PAT LAUNER, CENTER STAGE ON KSDS-FM
RUN DATES: 9/29/15- 10/25/15
VENUE: La Jolla Playhouse
All wars are different. All wars are the same.
More American lives were lost in the Civil War than in any other hostility since. Though technology — both medical and military – has advanced enormously, the problems of field injury, survival, and adapting in the aftermath remain remarkably unchanged.
This is among the many points being made by conceiver/director and co-choreographer Liz Lerman (a MacArthur “genius” grant recipient), in “Healing Wars,” a non-linear, multisensory dance/theater piece that kicks off the La Jolla Playhouse’s second, weekend-long Without Walls (WoW) Festival. It’s an auspicious beginning.
Lerman is particularly interested in the intersection of art and science, and that’s underscored in this production, which is currently touring the country.
Before the performance officially begins, the audience is led backstage, in small groups, through labyrinthine passageways, to witness some of the narrative elements of the Civil War stories, some static, some danced, from a new enlistee to letter-writing nurse Clara Barton to a freed slave on burial detail, which some considered a sacred task. The final vignette is a contemporary conversation with a Veteran amputee, who goes on to perform with the dancers – with and without his artificial limb.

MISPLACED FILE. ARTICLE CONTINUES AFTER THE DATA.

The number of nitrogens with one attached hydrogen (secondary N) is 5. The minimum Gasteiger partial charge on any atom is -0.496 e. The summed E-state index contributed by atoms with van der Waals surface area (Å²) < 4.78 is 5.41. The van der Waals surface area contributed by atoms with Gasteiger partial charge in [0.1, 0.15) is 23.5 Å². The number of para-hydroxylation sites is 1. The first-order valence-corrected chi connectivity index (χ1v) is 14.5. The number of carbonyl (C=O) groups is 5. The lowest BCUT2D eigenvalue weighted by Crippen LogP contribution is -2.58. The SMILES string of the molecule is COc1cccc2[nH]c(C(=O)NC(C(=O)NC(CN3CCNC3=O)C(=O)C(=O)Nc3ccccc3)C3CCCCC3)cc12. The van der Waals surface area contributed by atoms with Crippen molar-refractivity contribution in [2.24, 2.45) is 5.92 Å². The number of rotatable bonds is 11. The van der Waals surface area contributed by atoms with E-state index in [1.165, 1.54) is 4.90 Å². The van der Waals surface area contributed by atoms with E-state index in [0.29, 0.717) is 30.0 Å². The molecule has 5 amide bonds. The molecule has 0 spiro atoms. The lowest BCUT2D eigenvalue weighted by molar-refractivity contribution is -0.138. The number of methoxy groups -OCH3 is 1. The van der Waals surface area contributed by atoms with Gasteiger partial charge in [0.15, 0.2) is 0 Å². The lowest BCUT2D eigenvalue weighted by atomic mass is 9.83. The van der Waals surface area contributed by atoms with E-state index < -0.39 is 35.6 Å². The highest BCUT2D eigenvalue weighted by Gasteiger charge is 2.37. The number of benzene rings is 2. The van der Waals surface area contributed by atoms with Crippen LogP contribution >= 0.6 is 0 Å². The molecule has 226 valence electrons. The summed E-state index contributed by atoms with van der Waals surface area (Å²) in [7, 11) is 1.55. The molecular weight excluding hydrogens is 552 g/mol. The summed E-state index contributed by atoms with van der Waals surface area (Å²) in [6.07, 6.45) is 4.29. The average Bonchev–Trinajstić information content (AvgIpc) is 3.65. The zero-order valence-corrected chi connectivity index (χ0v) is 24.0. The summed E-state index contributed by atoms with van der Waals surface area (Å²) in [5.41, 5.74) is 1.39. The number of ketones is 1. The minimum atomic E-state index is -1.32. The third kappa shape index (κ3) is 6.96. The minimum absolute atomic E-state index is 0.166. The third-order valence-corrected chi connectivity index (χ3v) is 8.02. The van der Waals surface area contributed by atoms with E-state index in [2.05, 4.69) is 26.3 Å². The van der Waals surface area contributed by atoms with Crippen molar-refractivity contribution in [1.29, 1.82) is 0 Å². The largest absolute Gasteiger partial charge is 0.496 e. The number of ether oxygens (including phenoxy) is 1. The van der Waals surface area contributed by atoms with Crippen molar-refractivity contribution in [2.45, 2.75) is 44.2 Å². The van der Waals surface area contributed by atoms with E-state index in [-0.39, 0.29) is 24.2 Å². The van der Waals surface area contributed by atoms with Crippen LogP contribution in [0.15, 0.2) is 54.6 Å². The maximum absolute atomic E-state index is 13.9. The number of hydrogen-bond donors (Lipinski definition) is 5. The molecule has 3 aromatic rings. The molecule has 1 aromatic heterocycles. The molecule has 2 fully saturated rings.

We meet, among others, a surgeon, who tells about old and new medical developments and laments his losses in the operating room and his impotence in the field; and a graceful, ethereal Spirit Woman who escorts the dead to the next world. We hear about the 400 females who disguised themselves as men to fight in the Civil War, and about the ever-present inadequacy of post-combat government services.
Interspersed with the text, which was co-curated by Lerman and actor Bill Pullman, whose wife is part of the eight-member ensemble, we watch angular, often gut-wrenching dance moves, backed by equally discomforting projections that feature quotes (historical and recent), video from current wars, and a field of flowing wheat, littered with bodies, like so many discarded husks. This is not for the faint of heart.
With more narrative than dance, there’s enough information to leave you thinking long after – and grateful to be out of the line of fire.
©2015 PAT LAUNER, San Diego Theater Reviews